Paraguay’s top anti-drugs official has admitted that Brazilian organized crime groups have permanent presence in some strategic drug trafficking and production areas of the country, confirming the extent of the Brazilian criminal migration to its ill-prepared neighbor.
Luis Rojas, head of Paraguay’s anti-drug agency SENAD, told EFE that the border towns of Ciudad del Este and Pedro Juan Caballero have become operational centers for Brazilian gangs including the Red Command (CV), the First Capital Command (PCC) and Amigos dos Amigos, which control drug trafficking in these regions.
According to another SENAD official, these criminal organizations take advantage of areas with little state presence, especially in border regions, where much of the country’s marijuana is cultivated. They have also begun financing cocaine production laboratories inside Paraguayan borders, near the border with Bolivia, and advancing money to local farmers to grow marijuana.
InSight Crime Analysis
Rojas’ comments confirm what has been suspected for some time, that Brazilian organized crime has successfully taken root in Paraguay.
While Paraguay has long been an important transit point for cocaine and source of marijuana for Brazilian groups, reports of cocaine laboratories and marijuana plantations connected to Brazilian groups indicate they are using the country as a base to expand their role in the drug trade. There have also been signs locals are taking leadership roles in these networks, and that Brazilian criminals are even buying up land in the country for use in their illegal operations.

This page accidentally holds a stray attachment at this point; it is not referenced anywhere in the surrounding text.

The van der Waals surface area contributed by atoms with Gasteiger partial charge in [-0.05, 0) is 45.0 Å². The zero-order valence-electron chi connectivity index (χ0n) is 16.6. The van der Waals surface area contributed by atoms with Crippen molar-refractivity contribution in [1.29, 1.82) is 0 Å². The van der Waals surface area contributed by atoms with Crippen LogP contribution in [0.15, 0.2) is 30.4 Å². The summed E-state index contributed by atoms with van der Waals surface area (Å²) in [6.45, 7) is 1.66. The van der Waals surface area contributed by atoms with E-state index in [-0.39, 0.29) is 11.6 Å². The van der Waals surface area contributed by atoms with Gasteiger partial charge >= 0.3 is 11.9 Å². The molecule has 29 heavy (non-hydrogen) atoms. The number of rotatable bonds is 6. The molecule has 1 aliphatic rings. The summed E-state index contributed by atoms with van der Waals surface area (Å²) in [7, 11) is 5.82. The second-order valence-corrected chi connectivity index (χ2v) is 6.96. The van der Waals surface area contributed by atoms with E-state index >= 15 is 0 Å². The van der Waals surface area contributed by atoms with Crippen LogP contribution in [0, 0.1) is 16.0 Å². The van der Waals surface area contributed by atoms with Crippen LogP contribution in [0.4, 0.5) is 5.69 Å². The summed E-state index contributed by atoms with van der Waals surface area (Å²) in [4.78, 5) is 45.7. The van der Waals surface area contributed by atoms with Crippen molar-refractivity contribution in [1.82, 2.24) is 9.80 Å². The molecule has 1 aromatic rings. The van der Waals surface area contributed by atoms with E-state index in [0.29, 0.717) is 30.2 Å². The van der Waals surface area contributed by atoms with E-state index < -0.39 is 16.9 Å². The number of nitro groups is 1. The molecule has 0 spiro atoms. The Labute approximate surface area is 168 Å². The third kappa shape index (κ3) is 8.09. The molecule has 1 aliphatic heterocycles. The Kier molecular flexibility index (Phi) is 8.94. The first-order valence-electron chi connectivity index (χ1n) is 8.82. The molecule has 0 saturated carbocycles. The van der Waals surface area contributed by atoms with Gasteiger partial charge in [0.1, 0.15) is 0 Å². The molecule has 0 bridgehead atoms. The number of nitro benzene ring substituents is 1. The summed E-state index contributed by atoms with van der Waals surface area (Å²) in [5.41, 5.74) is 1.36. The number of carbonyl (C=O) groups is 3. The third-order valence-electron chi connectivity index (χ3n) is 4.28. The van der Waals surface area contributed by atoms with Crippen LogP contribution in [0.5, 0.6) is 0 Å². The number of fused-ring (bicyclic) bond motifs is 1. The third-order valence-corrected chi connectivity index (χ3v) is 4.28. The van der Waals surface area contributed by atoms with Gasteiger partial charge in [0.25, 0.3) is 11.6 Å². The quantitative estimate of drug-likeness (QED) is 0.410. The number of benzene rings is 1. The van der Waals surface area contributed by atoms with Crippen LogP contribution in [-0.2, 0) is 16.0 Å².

SEE ALSO: Coverage of Criminal Migration
The Red Command is the Brazilian gang that appears best established in Paraguay, shipping a ton of cocaine back to Brazil each month from its post in Ciudad del Este, according to authorities. A PCC presence has also been noted, with four members of the gang arrested in Pedro Juan Caballero last November. While Amigos dos Amigos has been previously named as operating in Paraguay, there have been few indications of a significant presence.
Paraguay is an enticing prospect for expanding Brazilian groups in part because of the profits to be made in trafficking drugs through the territory — with the price of marijuana increasing five-fold between production points in Paraguay and retail markets in Brazil. It is also an ideal site for drug production and a corridor for trafficking thanks to high levels of corruption and low levels of state oversight in some regions. The presence of a new insurgent group in the country, the Paraguayan People’s Army, also adds to the chaos in which organized crime can thrive.